I’m not sure whether the paint brushes and knives, palettes and other paraphernalia actually belonged to the artist or were period objects placed there to create atmosphere. If they did belong to the artist, it’s an acknowledgement of respect that they have not been stolen. An altogether remarkable experience, one unlike any I’ve ever enjoyed.
Other than my fascination with the Adirondacks, my interest in Kent — an unjustly neglected artist in his own country because of his blend of thorny Yankee independence (he was a New England Transcendentalist in the tradition of Emerson and Thoreau) and communist sympathies (he gifted a significant amount of his art to Russia in response to neglect in his own country because of his politics) — was spurred by his influence on Lawren Harris (1885-1970), a founding member of the Group of Seven.
While the critical chill towards Kent — who was also an architect, printmaker, commercial artist, book illustrator, muralist and designer of jewellery, textiles and pottery, as well as published author — has thawed since the Cold War, a comprehensive reappraisal is long overdue.
A comparison of Kent’s paintings from 1917 through 1920 with Harris’ late 1920s-1930s paintings of Lake Superior, Rocky Mountains and Far North confirms a striking creative sympathy between the two artists. It’s easy to mistake the works of one for the works of the other; they are so remarkably alike.
Although they painted in response to particular terrains, both artists were fuelled by a spiritual drive (not ignited by institutionalized religion) that embodied an inner soulscape as much as it reflected external landscapes. You feel the sublime, inner power of nature in the work of both artists, featuring highly stylized, sculptural forms and deep, penetrating colours that reduce Nature to its elemental essence. I’m reminded of English visionary poet William Blake’s assertion: ‘For every thing that lives is Holy.’
In Inward Journey: The Life of Lawren Harris, biographer James King confirms that Harris owned a suite of photographs of Kent’s work. Harris seems to have been familiar with the work of his contemporary in the 1920s. They might well have met in the Rockies around 1924, King speculates. Nonetheless, a friend of Harris’ visited Kent’s studio in the early 1920s and recognized how much the artists shared in common.
In Four Decades: The Canadian Group of Painters and Their Contemporaries, art historian Paul Duval confirms that Harris’ interest in the Arctic in the 1930s reflected Kent’s earlier paintings of Alaska and Greenland. Harris and Kent met in the 1920s when the American was invited by the Art Gallery of Toronto to lecture, Duval reports. Apparently they became close friends. Kent was a frequent guest of Harris’. He visited the Studio Building, where a number of the Group of Seven had studios, as well as Harris’ home.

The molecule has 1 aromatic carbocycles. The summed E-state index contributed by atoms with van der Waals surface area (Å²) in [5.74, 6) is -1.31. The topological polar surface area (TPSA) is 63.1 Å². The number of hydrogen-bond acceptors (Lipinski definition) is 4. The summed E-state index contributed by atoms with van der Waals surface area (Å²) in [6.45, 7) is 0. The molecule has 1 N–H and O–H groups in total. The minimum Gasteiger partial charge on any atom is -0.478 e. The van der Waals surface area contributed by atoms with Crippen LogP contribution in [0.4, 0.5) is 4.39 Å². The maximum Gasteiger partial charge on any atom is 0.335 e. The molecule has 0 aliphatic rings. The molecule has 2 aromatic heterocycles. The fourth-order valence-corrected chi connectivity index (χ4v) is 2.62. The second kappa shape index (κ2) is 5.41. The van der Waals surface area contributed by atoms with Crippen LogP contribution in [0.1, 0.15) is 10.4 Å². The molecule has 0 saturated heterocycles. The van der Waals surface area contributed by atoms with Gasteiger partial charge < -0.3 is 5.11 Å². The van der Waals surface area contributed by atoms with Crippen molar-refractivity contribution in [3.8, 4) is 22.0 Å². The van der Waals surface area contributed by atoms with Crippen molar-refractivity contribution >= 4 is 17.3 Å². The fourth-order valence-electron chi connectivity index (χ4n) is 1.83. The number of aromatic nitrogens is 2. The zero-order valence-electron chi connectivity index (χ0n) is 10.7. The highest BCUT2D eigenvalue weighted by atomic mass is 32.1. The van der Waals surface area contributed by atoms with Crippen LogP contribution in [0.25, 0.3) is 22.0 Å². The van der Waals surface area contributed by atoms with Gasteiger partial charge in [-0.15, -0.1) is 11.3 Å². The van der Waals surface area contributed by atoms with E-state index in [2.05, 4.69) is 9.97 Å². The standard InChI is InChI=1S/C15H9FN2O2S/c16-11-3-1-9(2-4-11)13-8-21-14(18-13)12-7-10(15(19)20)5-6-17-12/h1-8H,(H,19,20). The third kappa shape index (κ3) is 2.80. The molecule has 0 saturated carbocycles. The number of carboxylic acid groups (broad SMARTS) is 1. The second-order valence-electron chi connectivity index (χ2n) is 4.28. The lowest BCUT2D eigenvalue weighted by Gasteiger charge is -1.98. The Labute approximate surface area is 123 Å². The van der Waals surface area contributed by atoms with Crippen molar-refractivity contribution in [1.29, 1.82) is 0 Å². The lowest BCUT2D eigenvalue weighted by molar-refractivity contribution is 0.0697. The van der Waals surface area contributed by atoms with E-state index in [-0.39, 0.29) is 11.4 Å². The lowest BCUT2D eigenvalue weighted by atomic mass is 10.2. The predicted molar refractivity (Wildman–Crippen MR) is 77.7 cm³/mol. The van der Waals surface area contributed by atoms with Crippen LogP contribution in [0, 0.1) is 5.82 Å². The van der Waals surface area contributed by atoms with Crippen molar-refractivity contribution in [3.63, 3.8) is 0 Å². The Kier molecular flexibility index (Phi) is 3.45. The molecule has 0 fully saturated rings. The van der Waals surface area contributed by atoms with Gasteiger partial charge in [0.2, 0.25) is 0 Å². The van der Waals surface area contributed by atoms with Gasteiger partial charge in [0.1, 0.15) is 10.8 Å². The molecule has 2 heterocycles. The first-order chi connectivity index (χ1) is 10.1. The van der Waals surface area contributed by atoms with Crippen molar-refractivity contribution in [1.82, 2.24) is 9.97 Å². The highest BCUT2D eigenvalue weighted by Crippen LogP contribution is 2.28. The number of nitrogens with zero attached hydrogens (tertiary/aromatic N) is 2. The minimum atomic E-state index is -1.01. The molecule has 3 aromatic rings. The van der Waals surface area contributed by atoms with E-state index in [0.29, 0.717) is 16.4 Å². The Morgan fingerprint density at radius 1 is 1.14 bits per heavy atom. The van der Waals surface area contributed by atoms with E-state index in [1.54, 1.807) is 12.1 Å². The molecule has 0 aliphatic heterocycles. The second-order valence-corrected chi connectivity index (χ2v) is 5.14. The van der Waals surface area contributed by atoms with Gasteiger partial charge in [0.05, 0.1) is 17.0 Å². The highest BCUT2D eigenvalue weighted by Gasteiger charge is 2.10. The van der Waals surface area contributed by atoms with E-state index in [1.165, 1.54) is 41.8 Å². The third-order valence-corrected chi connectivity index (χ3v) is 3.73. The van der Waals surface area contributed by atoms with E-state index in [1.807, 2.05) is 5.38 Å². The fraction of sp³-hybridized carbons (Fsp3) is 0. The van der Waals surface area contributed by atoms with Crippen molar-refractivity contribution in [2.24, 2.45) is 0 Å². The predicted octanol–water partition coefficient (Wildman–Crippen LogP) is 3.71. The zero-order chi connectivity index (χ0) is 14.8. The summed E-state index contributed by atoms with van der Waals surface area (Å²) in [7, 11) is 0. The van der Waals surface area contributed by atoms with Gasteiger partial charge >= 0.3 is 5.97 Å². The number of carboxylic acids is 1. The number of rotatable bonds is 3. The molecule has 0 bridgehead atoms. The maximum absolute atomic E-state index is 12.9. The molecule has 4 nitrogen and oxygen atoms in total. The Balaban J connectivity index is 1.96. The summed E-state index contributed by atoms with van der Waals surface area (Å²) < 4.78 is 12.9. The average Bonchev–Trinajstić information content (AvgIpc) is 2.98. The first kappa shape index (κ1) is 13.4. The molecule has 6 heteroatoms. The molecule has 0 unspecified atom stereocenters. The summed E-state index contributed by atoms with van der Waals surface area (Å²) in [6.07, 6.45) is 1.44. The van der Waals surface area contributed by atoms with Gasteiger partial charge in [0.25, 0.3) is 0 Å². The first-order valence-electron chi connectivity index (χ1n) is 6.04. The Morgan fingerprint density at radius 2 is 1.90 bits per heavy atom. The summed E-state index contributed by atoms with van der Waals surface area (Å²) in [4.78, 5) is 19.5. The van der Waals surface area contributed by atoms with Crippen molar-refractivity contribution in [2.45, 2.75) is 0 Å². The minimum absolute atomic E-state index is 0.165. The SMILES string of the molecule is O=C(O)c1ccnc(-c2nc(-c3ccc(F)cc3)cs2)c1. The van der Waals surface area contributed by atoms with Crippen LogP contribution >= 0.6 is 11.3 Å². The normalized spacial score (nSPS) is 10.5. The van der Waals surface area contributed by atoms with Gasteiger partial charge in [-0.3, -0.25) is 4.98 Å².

Clearly the artists were creative soulmates who transformed personal spiritual impulses into enduring art — at a time, by the way, when landscape was rejected as conservative and dismissed as irrelevant by the fashion-conscious cognoscenti.
POSTSCRIPT 1: Harris and his wife Bess spent a couple of years in the early 30s in Hanover, New Hampshire, a historic town in the Upper Connecticut River Valley on the border of Vermont. The landscape would have been comparable in many ways to Kent’s Adirondacks. The couple then relocated to O’Keeffe’s New Mexico before moving back to Canada and living out their days in Vancouver, along with fellow Group of Seven founding member Fred Varley.
POSTSCRIPT 2: An interesting thought occurred to me earlier this spring while viewing the major Georgia O’Keeffe retrospective at the Art Gallery of Ontario. I wondered if she had been influenced by Kent. Look and compare one of her landscapes to Kent’s and decide for yourself.
FOOTNOTE: Acclaimed Newfoundland author Michael Winter wrote The Big Why, a compelling novel published in 2004, that imagines a year in Kent’s life. At the age of 30 in 1914, Kent forsakes the superficial world of New York City for the isolation of Brigus, Nfld, with plans for his wife and three children to follow later. He’s drawn to The Rock by a fascination with the raw and rugged Atlantic coast and by Brigus’ celebrity resident, Arctic explorer Robert Bartlett. Once in Newfoundland, however, Kent discovers that notoriety comes easier in a small town than in The Big Apple. As dark war clouds move in, Kent becomes a polarizing figure in the enclosed, impoverished community, where everyone knows everyone else and outsiders are suspect.